the goal of a vocation1
The Goal of a Vocation
  • St. Thérèse de Lisieux (1873–1897): French Carmelite nun and doctor of the Church; from an autobiographical writing describing her struggle with her vocation:
    • “I saw and realized that love sets off the bounds of all vocations, that love is everything, that this same love embraces every time and every place. In one word, that love is everything. Then, nearly ecstatic with the supreme joy in my soul, I proclaimed: O Jesus, my love, at last I have found my calling: my call is love.”
the goal of a vocation2
The Goal of a Vocation
  • St. Augustine (354–430, Bishop and theologian from Hippo in Northern Africa):
    • “You have made us for yourself, Lord, and our hearts are restless until they rest in you.”
  • God does not will for his people to be miserable!
  • God calls us to love, and indeed to radiate his love.
    • Excursus: The Baptismal Rite (anointing with Chrism, white garment, baptismal candle, Our Father).
assignment 1 kinds of love
Assignment #1: Kinds of Love
  • Two essential college skills:
    • Excellent written communication skills.
    • Excellent critical reading and interpretation skills.
  • Assignment deals with Pope-emeritus Benedict XVI’s first encyclical letter (Deus Caritas Est, 2005) in which he discusses God’s love.
  • You only need to read the first 8 sections (about 5 ½ printed pages)!
  • See handout for specific instructions.
  • Note that the WMS and WVS will count in your grade!
a precision in terms
A Precision in Terms
  • A state in life is a stable way in which one lives out daily life:
    • Single Life
    • Married Life
    • Ordained Life (i.e. deacons, priests, and bishops)
    • Religious Life (i.e. monk, nun, hermit, religious brother or sister, etc.)
  • A vocation is something considerably more broad and individual. It answers the question “Who am Icalled to be?”
program for 1 st part of the course
Program for 1st Part of the Course
  • The Experience of Vocation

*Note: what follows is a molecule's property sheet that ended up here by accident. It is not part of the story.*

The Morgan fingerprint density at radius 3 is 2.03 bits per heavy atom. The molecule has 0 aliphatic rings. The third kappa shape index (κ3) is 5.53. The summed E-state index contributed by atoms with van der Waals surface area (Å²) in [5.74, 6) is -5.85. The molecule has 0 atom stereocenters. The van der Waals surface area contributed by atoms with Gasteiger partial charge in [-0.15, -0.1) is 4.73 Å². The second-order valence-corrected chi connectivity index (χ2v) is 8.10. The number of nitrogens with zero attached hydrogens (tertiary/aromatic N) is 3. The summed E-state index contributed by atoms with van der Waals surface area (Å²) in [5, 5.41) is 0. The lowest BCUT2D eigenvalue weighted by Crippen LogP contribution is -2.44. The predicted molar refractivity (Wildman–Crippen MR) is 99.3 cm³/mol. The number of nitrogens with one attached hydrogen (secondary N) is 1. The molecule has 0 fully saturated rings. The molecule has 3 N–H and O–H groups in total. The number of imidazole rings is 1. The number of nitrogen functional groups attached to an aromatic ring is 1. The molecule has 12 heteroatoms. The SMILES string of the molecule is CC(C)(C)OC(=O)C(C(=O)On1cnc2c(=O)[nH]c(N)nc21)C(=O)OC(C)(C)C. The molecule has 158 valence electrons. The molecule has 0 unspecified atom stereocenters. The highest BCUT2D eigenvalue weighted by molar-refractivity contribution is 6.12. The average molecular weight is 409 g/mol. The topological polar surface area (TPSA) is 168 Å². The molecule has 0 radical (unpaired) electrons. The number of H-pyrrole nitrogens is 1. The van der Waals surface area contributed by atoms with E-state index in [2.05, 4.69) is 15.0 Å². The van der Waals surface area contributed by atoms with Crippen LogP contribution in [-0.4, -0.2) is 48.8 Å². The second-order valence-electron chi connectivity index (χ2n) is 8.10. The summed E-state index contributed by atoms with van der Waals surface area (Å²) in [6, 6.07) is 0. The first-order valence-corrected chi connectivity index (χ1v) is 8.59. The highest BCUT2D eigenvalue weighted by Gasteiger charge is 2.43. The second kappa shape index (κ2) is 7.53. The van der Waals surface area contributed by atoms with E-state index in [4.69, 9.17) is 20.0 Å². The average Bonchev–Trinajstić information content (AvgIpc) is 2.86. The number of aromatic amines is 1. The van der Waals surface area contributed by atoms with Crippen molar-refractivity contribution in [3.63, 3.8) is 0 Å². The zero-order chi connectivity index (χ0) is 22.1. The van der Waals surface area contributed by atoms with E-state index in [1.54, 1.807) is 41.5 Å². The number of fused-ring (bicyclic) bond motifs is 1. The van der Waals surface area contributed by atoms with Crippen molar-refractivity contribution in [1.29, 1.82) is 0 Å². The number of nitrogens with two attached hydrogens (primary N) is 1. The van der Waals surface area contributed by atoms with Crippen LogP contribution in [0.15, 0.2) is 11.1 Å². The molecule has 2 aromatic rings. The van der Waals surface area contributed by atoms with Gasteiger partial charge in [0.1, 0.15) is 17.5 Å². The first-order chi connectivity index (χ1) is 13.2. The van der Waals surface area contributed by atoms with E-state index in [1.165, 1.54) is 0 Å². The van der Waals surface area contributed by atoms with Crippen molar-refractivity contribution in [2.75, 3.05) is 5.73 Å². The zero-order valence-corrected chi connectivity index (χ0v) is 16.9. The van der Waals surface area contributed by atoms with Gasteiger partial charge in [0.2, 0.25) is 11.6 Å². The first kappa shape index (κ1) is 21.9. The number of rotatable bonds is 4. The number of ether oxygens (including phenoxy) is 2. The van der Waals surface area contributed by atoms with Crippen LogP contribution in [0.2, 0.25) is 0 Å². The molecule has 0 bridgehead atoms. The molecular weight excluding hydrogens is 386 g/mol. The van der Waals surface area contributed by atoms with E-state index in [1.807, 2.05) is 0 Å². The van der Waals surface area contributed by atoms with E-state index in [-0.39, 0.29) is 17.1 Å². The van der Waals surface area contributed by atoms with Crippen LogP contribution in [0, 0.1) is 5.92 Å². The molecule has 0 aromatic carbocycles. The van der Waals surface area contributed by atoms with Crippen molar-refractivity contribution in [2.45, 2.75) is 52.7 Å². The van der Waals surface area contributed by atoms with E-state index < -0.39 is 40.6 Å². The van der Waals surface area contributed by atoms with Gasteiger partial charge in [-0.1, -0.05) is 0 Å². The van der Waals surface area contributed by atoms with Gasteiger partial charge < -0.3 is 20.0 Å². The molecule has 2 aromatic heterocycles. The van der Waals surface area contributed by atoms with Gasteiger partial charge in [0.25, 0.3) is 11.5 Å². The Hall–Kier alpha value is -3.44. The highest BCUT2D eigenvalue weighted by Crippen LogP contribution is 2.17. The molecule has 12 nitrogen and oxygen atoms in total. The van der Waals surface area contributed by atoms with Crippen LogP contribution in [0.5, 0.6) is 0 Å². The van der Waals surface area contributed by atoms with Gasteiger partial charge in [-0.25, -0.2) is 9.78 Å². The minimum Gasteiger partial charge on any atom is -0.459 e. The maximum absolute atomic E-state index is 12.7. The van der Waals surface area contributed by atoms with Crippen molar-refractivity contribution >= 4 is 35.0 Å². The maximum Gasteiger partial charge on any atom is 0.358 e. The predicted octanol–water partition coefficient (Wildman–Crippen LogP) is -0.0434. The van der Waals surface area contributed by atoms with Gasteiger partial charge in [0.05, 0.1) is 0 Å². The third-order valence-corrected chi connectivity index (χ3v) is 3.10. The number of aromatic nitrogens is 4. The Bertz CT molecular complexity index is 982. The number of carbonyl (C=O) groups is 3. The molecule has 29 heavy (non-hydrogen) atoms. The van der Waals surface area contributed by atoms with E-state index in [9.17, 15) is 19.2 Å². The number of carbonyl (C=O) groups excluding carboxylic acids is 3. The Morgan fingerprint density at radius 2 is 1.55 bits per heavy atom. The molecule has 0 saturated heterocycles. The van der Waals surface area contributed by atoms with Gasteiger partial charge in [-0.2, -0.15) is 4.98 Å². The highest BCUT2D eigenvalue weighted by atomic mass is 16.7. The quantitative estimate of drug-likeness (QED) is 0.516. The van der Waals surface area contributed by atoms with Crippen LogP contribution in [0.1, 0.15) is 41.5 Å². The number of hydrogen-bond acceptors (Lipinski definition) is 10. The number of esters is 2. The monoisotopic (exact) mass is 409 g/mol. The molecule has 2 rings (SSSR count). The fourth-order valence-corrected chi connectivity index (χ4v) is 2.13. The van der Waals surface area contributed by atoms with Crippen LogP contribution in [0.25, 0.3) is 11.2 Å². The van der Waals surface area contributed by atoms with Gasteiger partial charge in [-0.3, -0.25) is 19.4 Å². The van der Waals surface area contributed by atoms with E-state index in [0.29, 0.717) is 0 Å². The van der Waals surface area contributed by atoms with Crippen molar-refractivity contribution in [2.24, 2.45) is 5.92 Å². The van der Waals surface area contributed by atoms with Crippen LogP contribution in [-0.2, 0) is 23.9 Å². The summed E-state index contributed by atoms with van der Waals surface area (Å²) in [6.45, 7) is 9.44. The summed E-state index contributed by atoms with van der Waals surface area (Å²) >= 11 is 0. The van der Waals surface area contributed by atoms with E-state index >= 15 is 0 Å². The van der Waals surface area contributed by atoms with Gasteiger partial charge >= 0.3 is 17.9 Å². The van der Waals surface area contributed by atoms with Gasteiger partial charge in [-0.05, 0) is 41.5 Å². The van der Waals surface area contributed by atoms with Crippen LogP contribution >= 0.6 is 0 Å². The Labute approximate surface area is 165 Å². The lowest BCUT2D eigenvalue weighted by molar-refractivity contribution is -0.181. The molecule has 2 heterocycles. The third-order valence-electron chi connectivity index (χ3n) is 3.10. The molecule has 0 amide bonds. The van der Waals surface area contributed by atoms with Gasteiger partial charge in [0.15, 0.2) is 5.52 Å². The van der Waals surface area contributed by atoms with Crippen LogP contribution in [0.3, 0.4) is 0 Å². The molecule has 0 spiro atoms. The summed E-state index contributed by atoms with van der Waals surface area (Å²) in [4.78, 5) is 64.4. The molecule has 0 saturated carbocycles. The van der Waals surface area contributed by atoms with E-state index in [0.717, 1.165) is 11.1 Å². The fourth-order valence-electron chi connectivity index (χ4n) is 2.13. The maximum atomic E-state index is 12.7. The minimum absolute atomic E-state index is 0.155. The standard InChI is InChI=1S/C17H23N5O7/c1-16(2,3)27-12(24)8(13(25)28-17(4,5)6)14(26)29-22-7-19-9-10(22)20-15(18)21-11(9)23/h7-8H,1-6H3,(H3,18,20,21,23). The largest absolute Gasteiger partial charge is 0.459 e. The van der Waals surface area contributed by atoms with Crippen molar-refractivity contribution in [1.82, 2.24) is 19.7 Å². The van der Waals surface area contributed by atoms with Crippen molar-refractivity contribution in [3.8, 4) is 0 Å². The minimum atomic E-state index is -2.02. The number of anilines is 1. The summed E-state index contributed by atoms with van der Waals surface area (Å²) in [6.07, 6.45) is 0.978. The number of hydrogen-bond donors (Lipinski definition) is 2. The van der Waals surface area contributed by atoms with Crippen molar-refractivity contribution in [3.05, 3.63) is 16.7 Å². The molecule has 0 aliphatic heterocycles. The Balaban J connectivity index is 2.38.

• Biblical Models: Abraham, Moses, Deborah, Gideon, Isaiah, and Mary.
    • Elements of a Call
    • A Call to Love (Deus Caritas Est)
  • Discernment: The Head Meets the Heart
    • Underlying Premise of Discernment
    • The 5 C’s: Signs of Authenticity
    • Prayer, Resistance, and Tools of Discernment
program for 1 st part of the course1
Program for 1st Part of the Course
  • The Ordained, Religious, and Consecrated Life:
    • Holy Orders:
      • An Autobiographical Narrative: The Story of Llane
      • Biblical Foundations, History, and Theology
      • Liturgical Practice: The Rite of Ordination of a Priest
      • Excursus: The Theology of the Celibate Life
      • Discernment, Preparation, Joys, and Challenges
    • Religious Life and Other Consecrated Vocations:
      • The Different Kinds of Consecrated Life
      • Charisms and the Connection between Baptism and the Consecrated Life
      • Biblical Foundations, History, and Theology
      • Discernment, Preparation, Joys, and Challenges
program for 1 st part of the course2
Program for 1st Part of the Course
  • The Vocation to Marriage:
    • Terminology: Legal Marriage, Valid (Natural) Marriage, and the Sacrament of Matrimony
      • What is Marriage?
      • Who Can Be Married?
      • For What Purpose Does Marriage Exist?
      • The Contemporary Debate on Same-Sex Marriage
    • The Theology of Marriage
      • Biblical Foundations
      • History of the Sacrament
      • Love and Marriage: The Theology of Conjugal Love
      • The Liturgical Celebration of Marriage
program for 1 st part of the course3
Program for 1st Part of the Course
  • Discernment and Marriage
    • Dating with a Purpose
    • Discernment Questions: Core Values in a Person?
    • The Engagement: Questions to Ponder
    • Preparing for Marriage (not just the Wedding)
    • Joys and Challenges in a Marriage